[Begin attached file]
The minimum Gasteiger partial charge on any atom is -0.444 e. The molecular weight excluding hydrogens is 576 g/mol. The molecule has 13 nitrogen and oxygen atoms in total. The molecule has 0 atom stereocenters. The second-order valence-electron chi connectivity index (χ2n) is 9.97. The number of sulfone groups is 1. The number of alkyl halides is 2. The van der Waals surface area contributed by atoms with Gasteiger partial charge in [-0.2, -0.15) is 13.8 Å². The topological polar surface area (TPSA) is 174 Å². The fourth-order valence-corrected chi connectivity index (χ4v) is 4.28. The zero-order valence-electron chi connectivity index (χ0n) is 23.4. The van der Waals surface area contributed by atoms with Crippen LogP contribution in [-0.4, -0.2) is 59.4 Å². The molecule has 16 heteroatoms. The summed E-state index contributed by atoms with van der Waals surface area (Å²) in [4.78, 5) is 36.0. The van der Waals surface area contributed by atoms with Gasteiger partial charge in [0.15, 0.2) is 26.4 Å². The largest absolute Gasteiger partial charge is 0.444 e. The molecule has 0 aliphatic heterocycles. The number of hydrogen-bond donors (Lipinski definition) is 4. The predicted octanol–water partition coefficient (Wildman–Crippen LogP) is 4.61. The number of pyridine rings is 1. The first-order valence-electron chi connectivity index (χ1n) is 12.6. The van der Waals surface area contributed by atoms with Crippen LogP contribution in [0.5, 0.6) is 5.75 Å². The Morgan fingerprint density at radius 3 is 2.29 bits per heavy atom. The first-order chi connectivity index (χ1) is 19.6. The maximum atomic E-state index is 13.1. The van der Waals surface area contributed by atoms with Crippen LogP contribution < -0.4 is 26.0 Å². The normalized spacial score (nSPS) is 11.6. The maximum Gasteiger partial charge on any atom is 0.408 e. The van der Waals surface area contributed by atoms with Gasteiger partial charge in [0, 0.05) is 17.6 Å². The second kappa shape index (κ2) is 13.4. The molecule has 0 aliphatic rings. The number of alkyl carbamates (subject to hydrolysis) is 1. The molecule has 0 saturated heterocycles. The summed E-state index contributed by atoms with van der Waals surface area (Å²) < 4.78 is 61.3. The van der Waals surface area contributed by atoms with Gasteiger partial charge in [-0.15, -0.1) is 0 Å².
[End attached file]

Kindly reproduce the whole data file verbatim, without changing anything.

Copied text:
The minimum Gasteiger partial charge on any atom is -0.444 e. The molecular weight excluding hydrogens is 576 g/mol. The molecule has 13 nitrogen and oxygen atoms in total. The molecule has 0 atom stereocenters. The second-order valence-electron chi connectivity index (χ2n) is 9.97. The number of sulfone groups is 1. The number of alkyl halides is 2. The van der Waals surface area contributed by atoms with Gasteiger partial charge in [-0.2, -0.15) is 13.8 Å². The topological polar surface area (TPSA) is 174 Å². The fourth-order valence-corrected chi connectivity index (χ4v) is 4.28. The zero-order valence-electron chi connectivity index (χ0n) is 23.4. The van der Waals surface area contributed by atoms with Crippen LogP contribution in [-0.4, -0.2) is 59.4 Å². The molecule has 16 heteroatoms. The summed E-state index contributed by atoms with van der Waals surface area (Å²) in [4.78, 5) is 36.0. The van der Waals surface area contributed by atoms with Gasteiger partial charge in [0.15, 0.2) is 26.4 Å². The largest absolute Gasteiger partial charge is 0.444 e. The molecule has 0 aliphatic heterocycles. The number of hydrogen-bond donors (Lipinski definition) is 4. The predicted octanol–water partition coefficient (Wildman–Crippen LogP) is 4.61. The number of pyridine rings is 1. The first-order valence-electron chi connectivity index (χ1n) is 12.6. The van der Waals surface area contributed by atoms with Crippen LogP contribution in [0.5, 0.6) is 5.75 Å². The Morgan fingerprint density at radius 3 is 2.29 bits per heavy atom. The first-order chi connectivity index (χ1) is 19.6. The maximum atomic E-state index is 13.1. The van der Waals surface area contributed by atoms with Crippen LogP contribution < -0.4 is 26.0 Å². The normalized spacial score (nSPS) is 11.6. The maximum Gasteiger partial charge on any atom is 0.408 e. The van der Waals surface area contributed by atoms with Gasteiger partial charge in [0, 0.05) is 17.6 Å². The second kappa shape index (κ2) is 13.4. The molecule has 0 aliphatic rings. The number of alkyl carbamates (subject to hydrolysis) is 1. The molecule has 0 saturated heterocycles. The summed E-state index contributed by atoms with van der Waals surface area (Å²) < 4.78 is 61.3. The van der Waals surface area contributed by atoms with Gasteiger partial charge in [-0.15, -0.1) is 0 Å².